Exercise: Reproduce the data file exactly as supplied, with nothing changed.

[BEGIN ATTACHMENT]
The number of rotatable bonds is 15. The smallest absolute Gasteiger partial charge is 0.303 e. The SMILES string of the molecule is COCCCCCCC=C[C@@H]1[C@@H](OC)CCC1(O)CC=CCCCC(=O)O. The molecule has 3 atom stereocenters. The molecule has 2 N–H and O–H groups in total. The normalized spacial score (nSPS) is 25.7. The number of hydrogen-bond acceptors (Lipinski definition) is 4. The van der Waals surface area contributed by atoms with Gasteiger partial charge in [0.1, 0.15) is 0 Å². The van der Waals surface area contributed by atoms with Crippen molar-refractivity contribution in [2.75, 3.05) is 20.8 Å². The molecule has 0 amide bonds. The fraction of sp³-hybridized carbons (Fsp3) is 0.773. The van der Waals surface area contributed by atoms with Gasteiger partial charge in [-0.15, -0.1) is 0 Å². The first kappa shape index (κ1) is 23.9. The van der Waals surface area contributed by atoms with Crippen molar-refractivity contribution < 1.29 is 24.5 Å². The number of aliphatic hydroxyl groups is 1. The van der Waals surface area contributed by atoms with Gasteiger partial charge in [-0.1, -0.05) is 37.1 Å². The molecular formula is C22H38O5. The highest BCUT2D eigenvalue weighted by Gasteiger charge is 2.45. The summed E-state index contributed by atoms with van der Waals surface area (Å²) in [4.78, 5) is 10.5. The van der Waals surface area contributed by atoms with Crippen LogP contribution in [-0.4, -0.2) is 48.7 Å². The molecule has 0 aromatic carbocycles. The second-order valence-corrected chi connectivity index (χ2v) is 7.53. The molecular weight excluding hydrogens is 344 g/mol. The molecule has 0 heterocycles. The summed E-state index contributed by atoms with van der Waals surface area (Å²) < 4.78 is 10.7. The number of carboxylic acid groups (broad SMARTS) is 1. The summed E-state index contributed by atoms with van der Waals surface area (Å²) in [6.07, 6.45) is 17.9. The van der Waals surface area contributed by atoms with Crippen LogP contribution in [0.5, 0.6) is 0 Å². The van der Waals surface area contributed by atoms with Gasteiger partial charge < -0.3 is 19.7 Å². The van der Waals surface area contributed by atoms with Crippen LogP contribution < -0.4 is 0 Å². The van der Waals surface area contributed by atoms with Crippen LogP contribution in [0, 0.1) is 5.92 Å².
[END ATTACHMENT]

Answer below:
The number of rotatable bonds is 15. The smallest absolute Gasteiger partial charge is 0.303 e. The SMILES string of the molecule is COCCCCCCC=C[C@@H]1[C@@H](OC)CCC1(O)CC=CCCCC(=O)O. The molecule has 3 atom stereocenters. The molecule has 2 N–H and O–H groups in total. The normalized spacial score (nSPS) is 25.7. The number of hydrogen-bond acceptors (Lipinski definition) is 4. The van der Waals surface area contributed by atoms with Gasteiger partial charge in [0.1, 0.15) is 0 Å². The van der Waals surface area contributed by atoms with Crippen molar-refractivity contribution in [2.75, 3.05) is 20.8 Å². The molecule has 0 amide bonds. The fraction of sp³-hybridized carbons (Fsp3) is 0.773. The van der Waals surface area contributed by atoms with Gasteiger partial charge in [-0.15, -0.1) is 0 Å². The first kappa shape index (κ1) is 23.9. The van der Waals surface area contributed by atoms with Crippen molar-refractivity contribution < 1.29 is 24.5 Å². The number of aliphatic hydroxyl groups is 1. The van der Waals surface area contributed by atoms with Gasteiger partial charge in [-0.1, -0.05) is 37.1 Å². The molecular formula is C22H38O5. The highest BCUT2D eigenvalue weighted by Gasteiger charge is 2.45. The summed E-state index contributed by atoms with van der Waals surface area (Å²) in [4.78, 5) is 10.5. The van der Waals surface area contributed by atoms with Crippen LogP contribution in [-0.4, -0.2) is 48.7 Å². The molecule has 0 aromatic carbocycles. The second-order valence-corrected chi connectivity index (χ2v) is 7.53. The molecular weight excluding hydrogens is 344 g/mol. The molecule has 0 heterocycles. The summed E-state index contributed by atoms with van der Waals surface area (Å²) < 4.78 is 10.7. The number of carboxylic acid groups (broad SMARTS) is 1. The summed E-state index contributed by atoms with van der Waals surface area (Å²) in [6.07, 6.45) is 17.9. The van der Waals surface area contributed by atoms with Crippen LogP contribution in [0.5, 0.6) is 0 Å². The van der Waals surface area contributed by atoms with Gasteiger partial charge < -0.3 is 19.7 Å². The van der Waals surface area contributed by atoms with Crippen LogP contribution < -0.4 is 0 Å². The van der Waals surface area contributed by atoms with Crippen LogP contribution in [0, 0.1) is 5.92 Å².